Haemosiderin pigmentation after intravenous iron infusionBMJ 2018; 360 doi: https://doi.org/10.1136/bmj.k69 (Published 25 January 2018) Cite this as: BMJ 2018;360:k69
- Belén Pérez-Pevida, post-CCT senior clinical research fellow,
- Anna Kamocka, clinical research fellow and specialty registrar in general and bariatric surgery
- Investigative Medicine, Division of Diabetes, Endocrinology and Metabolism, Imperial College London, London, UK
- Correspondence to B Pérez-Pevida
A 69 year old woman was treated with an intravenous infusion of iron polymaltose (1800 mg in 500 mL normal saline). Within minutes of commencing the infusion, a small induration was noted around the cannula site in the left antecubital fossa. By the following day, a painless brown pigmentation, 8.5×16 cm, had developed in the affected area (fig 1). This pigmentation remained unchanged one year after the infusion.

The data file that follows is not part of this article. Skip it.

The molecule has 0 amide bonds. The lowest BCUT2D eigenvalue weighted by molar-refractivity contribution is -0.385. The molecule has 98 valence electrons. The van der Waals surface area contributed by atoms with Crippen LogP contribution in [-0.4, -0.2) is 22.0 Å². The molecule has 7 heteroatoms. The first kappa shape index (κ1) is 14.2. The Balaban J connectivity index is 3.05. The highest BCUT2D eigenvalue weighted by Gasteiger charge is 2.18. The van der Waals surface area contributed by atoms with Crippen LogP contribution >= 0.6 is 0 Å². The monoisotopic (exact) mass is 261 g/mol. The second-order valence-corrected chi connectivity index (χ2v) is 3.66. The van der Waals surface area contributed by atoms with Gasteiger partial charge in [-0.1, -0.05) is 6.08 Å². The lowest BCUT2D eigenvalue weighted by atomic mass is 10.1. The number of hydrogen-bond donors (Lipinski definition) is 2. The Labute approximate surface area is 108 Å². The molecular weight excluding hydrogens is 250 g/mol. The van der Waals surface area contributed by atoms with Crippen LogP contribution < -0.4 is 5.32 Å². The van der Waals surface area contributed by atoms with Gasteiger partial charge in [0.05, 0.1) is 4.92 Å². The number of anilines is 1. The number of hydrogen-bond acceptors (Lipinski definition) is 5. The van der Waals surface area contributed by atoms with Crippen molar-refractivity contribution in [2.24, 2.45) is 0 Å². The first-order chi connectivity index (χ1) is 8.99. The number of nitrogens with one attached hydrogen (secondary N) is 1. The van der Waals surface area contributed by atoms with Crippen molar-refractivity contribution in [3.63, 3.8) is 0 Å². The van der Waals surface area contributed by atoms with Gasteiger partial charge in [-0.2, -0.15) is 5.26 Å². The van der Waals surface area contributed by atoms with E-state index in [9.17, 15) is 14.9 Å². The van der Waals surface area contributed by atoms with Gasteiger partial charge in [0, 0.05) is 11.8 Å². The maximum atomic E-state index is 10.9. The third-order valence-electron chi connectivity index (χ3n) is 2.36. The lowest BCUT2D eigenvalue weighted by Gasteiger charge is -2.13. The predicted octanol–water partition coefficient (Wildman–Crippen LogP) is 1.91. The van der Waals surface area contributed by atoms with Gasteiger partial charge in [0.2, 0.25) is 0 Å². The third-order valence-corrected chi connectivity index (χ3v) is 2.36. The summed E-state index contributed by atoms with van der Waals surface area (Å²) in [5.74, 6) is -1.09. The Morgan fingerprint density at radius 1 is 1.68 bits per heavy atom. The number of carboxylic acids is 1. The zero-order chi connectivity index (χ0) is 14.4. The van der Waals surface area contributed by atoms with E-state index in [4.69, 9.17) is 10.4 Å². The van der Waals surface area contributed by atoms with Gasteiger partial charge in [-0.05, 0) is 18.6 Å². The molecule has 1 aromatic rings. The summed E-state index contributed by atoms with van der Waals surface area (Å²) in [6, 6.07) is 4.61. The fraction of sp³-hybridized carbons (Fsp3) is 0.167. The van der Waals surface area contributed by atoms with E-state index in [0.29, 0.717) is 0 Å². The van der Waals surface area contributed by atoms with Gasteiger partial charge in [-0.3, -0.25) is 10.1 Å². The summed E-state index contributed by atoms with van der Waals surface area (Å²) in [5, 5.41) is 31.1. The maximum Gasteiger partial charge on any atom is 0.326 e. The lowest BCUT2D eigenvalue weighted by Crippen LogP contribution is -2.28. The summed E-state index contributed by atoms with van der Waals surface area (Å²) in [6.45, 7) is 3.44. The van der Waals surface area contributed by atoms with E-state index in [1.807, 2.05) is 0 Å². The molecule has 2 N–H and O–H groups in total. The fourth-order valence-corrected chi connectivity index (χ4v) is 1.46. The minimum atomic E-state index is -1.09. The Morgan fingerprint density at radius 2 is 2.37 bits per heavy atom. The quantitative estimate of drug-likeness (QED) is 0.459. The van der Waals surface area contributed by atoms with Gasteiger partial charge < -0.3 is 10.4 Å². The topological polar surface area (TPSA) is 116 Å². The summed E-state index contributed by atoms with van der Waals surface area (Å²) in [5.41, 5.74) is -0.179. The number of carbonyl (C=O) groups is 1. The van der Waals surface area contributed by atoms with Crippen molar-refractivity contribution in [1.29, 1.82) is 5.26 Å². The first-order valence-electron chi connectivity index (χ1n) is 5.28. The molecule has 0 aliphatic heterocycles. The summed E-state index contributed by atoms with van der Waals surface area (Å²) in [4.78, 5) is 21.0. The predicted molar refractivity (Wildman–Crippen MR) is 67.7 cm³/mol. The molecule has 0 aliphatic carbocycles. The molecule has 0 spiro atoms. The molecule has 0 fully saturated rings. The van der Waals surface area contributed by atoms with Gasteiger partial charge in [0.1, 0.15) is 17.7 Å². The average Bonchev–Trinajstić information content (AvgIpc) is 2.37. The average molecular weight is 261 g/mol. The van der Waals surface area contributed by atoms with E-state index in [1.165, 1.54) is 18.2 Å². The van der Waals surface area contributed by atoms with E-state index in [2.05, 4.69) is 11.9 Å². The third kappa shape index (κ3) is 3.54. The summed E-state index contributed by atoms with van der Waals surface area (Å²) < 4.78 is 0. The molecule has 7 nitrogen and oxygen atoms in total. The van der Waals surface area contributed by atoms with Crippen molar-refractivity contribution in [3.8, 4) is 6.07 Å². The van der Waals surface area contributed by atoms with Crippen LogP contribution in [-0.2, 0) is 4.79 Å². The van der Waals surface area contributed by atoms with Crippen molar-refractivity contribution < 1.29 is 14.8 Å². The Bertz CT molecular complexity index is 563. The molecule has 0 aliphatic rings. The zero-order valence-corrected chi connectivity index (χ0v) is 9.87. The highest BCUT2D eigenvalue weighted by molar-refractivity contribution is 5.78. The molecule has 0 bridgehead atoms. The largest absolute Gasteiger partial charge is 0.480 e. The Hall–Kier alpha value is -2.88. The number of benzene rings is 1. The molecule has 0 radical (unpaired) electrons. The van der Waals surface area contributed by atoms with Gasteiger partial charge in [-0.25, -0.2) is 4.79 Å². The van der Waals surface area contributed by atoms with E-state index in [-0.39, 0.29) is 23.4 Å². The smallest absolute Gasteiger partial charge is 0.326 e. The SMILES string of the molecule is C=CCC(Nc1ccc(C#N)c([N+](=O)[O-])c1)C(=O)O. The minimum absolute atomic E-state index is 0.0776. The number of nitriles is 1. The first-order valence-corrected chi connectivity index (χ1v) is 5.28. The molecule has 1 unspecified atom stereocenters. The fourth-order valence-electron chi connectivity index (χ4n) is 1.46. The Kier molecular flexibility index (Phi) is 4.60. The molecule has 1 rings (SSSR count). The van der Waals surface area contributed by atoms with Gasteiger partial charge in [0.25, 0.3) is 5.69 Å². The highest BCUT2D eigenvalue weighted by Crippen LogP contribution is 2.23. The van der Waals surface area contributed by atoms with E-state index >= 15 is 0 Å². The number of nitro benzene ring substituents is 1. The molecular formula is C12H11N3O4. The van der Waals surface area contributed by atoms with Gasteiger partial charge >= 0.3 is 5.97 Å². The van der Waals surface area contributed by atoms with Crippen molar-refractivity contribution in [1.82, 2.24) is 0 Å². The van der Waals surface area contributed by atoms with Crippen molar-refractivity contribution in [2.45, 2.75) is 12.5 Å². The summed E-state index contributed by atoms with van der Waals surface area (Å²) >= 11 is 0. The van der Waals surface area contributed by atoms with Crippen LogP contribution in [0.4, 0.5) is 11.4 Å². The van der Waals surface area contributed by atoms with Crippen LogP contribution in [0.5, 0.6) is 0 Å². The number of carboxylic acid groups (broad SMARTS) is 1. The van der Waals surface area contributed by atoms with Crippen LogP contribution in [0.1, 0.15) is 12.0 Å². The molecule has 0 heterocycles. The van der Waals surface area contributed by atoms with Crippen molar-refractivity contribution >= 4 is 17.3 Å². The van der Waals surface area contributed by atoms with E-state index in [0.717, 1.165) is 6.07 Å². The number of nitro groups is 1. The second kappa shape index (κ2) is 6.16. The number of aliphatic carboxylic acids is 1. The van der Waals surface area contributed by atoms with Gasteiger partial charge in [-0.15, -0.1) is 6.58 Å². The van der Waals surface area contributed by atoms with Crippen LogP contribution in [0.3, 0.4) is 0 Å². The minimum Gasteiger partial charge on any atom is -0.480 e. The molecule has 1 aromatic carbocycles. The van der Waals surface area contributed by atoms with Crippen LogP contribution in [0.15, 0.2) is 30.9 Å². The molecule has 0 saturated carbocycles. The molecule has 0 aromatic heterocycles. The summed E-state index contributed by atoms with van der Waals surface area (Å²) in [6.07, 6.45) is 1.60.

Haemosiderin pigmentation is an aesthetically disfiguring consequence of iron leakage into subcutaneous tissues.1 Unfortunately, only partially successful treatment has been reported.12 On this basis, intravenous sites should be carefully monitored for signs of extravasation, both during the infusion and when the cannula is withdrawn.
Patient consent obtained.